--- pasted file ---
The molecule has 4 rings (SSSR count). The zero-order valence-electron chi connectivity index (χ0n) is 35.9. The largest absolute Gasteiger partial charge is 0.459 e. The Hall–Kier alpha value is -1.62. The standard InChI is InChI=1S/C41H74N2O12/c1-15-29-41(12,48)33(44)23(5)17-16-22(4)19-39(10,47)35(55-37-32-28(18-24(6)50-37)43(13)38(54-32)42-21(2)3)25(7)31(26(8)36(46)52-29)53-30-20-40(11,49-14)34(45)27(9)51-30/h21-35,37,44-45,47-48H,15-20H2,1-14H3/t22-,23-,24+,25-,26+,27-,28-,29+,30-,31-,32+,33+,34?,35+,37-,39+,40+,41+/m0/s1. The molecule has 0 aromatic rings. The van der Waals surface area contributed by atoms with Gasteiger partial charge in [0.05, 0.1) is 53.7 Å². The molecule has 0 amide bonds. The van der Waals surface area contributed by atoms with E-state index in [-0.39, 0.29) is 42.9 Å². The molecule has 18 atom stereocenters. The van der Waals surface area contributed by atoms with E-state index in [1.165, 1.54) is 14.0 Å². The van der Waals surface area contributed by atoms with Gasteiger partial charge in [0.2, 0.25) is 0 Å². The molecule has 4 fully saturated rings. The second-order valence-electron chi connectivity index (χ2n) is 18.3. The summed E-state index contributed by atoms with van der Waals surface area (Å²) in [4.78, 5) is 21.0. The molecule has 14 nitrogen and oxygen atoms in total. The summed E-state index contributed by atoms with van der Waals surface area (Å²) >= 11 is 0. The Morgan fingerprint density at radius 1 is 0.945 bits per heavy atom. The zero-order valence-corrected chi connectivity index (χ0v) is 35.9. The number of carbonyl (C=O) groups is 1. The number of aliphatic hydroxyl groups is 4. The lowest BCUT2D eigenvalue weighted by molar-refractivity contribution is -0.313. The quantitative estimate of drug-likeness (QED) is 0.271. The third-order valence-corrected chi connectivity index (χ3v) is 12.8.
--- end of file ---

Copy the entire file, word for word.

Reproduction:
The molecule has 4 rings (SSSR count). The zero-order valence-electron chi connectivity index (χ0n) is 35.9. The largest absolute Gasteiger partial charge is 0.459 e. The Hall–Kier alpha value is -1.62. The standard InChI is InChI=1S/C41H74N2O12/c1-15-29-41(12,48)33(44)23(5)17-16-22(4)19-39(10,47)35(55-37-32-28(18-24(6)50-37)43(13)38(54-32)42-21(2)3)25(7)31(26(8)36(46)52-29)53-30-20-40(11,49-14)34(45)27(9)51-30/h21-35,37,44-45,47-48H,15-20H2,1-14H3/t22-,23-,24+,25-,26+,27-,28-,29+,30-,31-,32+,33+,34?,35+,37-,39+,40+,41+/m0/s1. The molecule has 0 aromatic rings. The van der Waals surface area contributed by atoms with Gasteiger partial charge in [0.05, 0.1) is 53.7 Å². The molecule has 0 amide bonds. The van der Waals surface area contributed by atoms with E-state index in [-0.39, 0.29) is 42.9 Å². The molecule has 18 atom stereocenters. The van der Waals surface area contributed by atoms with E-state index in [1.165, 1.54) is 14.0 Å². The van der Waals surface area contributed by atoms with Gasteiger partial charge in [0.2, 0.25) is 0 Å². The molecule has 4 fully saturated rings. The second-order valence-electron chi connectivity index (χ2n) is 18.3. The summed E-state index contributed by atoms with van der Waals surface area (Å²) in [4.78, 5) is 21.0. The molecule has 14 nitrogen and oxygen atoms in total. The summed E-state index contributed by atoms with van der Waals surface area (Å²) >= 11 is 0. The Morgan fingerprint density at radius 1 is 0.945 bits per heavy atom. The zero-order valence-corrected chi connectivity index (χ0v) is 35.9. The number of carbonyl (C=O) groups is 1. The number of aliphatic hydroxyl groups is 4. The lowest BCUT2D eigenvalue weighted by molar-refractivity contribution is -0.313. The quantitative estimate of drug-likeness (QED) is 0.271. The third-order valence-corrected chi connectivity index (χ3v) is 12.8.